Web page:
Therefore the newly-awakened passion of capitalistic States for the acquisition of colonies, and therefore the endeavour to create fields for the investment of superfluous capital, and to get grants in foreign countries of districts for exploitation as so-called spheres of interest; therefore also the rise of militarism in democratic countries, such as England and America. In order to force through concessions, and for the protection of the exported capital, a certain application of force is indispensable. England, Russia, and Germany succeeded in leasing territories in China, Italy did not.
From this altered economic situation is explained the spirit of increasing jealousy between German, English, and North American capitalist circles. Just as certain as it is that England’s and Germany’s industry are mutually dependent, and that an interruption in the commercial relations of the two countries must have the most disastrous effects on their economic development, it is equally certain that the finance-capitalist has frequently other interests than the industrial-capitalist. If to the English industry the intrusion of German manufacturers in their transmarine markets is not pleasant, nevertheless the constant extension of these markets has hitherto taken away much of the sharpness of the competition, while at the same time the German market for England, and the English market for Germany, continually gains in importance. Moreover, from the interest which the superior industry of the two countries has in the opening of markets, still more or less closed, result many points of contact. On the other hand, finance-capital is by nature thoroughly monopolist; its endeavour is to assure for itself a monopoly in the exploitation of certain districts. As a matter of fact the English complaints about German industrial competition sound much less bitter than over the intrusion of so-called German capital into new districts, the founding of German commercial undertakings, and banks; the cutting out of English shipping companies, the laying down of German industries, &c. Let us take China as an example. The whole export of Germany to China amounted in 1898 only to 48 million marks (about £2,400,000); on the other hand, from the book recently published by the Imperial Navy Department, German Capital in Transmarine Countries, there appear to be 105 German houses in China, 43 in Shanghai alone, and more than 20 in Hongkong, with a joint capital and credit of a great deal more than 100 million marks (about £5,000,000). And not less important are the investments of German capital in shipping, docks, and bank undertakings, in railways and mining. The English coast shipping trade is, by the purchase of two English lines (25 steamers) which trade between Siam, the Dutch colonies, and the Chinese harbours (specially the Yangtse harbour), also completely transferred to German hands.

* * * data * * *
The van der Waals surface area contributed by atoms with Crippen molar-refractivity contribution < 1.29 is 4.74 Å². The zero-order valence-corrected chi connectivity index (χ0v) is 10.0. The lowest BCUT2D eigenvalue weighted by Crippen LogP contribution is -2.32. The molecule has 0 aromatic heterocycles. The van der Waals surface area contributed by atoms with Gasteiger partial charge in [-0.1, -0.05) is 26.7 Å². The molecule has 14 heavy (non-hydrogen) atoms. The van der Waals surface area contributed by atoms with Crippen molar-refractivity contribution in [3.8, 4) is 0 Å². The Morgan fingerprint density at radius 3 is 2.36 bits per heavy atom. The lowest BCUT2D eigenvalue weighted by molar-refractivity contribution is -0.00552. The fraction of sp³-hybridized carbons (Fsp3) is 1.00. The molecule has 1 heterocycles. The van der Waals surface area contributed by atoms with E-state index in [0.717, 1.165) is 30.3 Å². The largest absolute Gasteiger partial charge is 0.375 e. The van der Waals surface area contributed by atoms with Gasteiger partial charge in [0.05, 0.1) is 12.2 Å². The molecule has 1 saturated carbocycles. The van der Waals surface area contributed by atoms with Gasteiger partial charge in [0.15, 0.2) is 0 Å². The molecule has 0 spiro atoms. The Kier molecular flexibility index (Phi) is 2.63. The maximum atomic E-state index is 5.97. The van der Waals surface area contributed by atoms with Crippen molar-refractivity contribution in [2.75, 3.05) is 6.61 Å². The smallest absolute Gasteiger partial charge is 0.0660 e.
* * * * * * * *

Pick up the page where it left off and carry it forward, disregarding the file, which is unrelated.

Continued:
How important the German capital invested abroad is, is shown in the above-named book; the transmarine investments alone amount to over 7½ milliard marks (£375,000,000), with the investments in foreign loans and speculations, etc. In the proceedings over the Bourse Law the latter were estimated at 12 milliard marks (£600,000,000) In addition to this there are the German investments in European countries, so that the sum of the German investments in foreign countries would probably be underestimated at 25,000 million marks (£1,250,000,000). And the amount of English capital invested abroad is naturally much greater.